CEC Project Awarded to Continental Controls for Ultra Low Emissions Gas Engine Project - Power Technology | Energy News and Market Analysis
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CEC Project Awarded to Continental Controls for Ultra Low Emissions Gas Engine Project

Continental Controls Corporation and the Gas Technology Institute (GTI) have been awarded a contract from the California Energy Commission (CEC) as subcontractors to the Southern California Gas Company to develop an ultra-low emissions control system for combined heat and power gas engine systems.

The project falls under the CEC’s public interest energy research (PIER) program. The project is scheduled to last almost two years with total funding from CEC of $1,484,179.

CCC’s primary roles in the project will include the selection and evaluation of a variety of new sensors and technologies that will not only allow for compliance with ultra low emissions levels, but will also assure continued compliance while providing on board diagnostics to report any potential emissions related problems.

In addition, CCC will use predictive models to develop protocols for OBD and higher resolution air-fuel ratio control. Selected sensors will be procured and integrated with required data processing and recording systems for operating a 75kW Waukesha F817GU stoichiometric engine in the test lab at GTI. The engine will be configured with a new, Continental Controls Corporation EGC 2 air-fuel ratio control and a three-way catalyst (to be supplied by a catalyst manufacturer), designed to reduce emissions below CARB 2007 emission limits for distributed generation.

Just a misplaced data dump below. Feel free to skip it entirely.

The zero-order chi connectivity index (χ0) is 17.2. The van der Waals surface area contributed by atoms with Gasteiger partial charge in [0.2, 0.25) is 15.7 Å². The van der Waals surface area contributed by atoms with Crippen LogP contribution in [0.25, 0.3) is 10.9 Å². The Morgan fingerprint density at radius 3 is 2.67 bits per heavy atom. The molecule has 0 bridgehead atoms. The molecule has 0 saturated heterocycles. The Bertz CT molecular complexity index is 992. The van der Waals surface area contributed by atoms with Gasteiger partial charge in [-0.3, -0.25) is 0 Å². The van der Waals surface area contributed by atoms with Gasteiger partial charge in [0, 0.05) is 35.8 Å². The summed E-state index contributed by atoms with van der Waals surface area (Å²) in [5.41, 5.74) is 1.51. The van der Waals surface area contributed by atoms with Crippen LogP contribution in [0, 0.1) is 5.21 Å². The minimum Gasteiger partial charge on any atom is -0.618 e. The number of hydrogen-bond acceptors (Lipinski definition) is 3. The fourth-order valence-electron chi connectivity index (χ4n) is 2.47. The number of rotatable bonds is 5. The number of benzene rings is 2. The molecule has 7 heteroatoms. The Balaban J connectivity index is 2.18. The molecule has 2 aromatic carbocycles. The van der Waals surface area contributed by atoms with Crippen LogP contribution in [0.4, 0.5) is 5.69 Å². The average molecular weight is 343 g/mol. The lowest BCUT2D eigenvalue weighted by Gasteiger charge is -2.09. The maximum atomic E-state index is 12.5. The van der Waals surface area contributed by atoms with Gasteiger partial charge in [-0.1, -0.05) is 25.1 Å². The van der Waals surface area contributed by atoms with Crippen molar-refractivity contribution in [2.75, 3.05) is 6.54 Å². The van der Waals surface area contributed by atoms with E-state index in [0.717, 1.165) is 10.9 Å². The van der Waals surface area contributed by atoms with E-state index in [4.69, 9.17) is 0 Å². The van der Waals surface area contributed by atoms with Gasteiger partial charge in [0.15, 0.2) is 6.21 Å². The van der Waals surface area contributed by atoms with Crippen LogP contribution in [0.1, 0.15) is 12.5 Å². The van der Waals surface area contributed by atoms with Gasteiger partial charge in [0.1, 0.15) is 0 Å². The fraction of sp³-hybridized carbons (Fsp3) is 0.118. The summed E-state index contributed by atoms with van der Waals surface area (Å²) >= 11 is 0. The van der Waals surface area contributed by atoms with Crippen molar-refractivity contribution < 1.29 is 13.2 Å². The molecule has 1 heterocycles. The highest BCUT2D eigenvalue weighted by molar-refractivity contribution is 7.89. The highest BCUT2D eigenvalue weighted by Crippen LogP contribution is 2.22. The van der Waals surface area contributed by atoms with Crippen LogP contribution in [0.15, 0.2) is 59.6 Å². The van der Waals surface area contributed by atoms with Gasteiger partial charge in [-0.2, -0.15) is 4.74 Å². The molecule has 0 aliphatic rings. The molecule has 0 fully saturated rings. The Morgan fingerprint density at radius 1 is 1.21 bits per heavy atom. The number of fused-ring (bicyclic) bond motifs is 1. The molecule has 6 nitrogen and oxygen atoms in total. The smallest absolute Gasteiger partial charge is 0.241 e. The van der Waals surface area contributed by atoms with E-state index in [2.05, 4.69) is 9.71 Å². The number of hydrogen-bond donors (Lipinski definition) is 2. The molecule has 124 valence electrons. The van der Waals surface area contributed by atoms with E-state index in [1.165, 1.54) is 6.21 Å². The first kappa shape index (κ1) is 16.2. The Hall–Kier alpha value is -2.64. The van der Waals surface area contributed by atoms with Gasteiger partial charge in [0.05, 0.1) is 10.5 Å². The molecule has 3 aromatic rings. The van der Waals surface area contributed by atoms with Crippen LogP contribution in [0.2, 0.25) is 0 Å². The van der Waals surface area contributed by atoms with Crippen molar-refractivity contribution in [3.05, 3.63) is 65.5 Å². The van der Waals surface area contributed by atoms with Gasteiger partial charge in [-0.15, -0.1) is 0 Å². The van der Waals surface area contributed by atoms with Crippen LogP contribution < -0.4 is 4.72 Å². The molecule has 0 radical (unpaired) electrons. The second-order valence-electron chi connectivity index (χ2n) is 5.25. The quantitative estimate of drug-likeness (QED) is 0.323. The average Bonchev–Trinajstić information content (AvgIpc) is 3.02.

The next step of the project will include integration and installation of the sensor technologies that have been chosen from the above research in the lab, along with an EGC 4 electronic gas carburetor to be integrated on a combined heat and power generation natural gas engine, equipped with a three-way catalyst in the field. This system will be continuously monitored for a period of more than one year.

At the completion of this testing period, a kit will be made commercially available, which will apply the technologies that have been chosen to meet this very demanding emissions requirement.

While other suppliers of air fuel ratio products have attempted to meet Carb 2007 emissions compliance, none have as yet proven the ability to maintain compliance over an extended period of time.

According to Rick Fisher, vice president of sales and marketing at Continental Controls: “CCC is excited to be involved in such an innovative project with The Gas Company and GTI, and to be able to provide some of the hardware and expertise to lead the way in a very demanding area of emissions control.”

He continued: “Our EGC 2 and EGC 4 electronic gas carburetors not only provide faster and more responsive air fuel ratio control but also improved air and fuel mixing. The improved control that is developed under this research grant will be useful not only in power generation but also for a variety of natural gas powered applications such as gas compression and agricultural pumps.”

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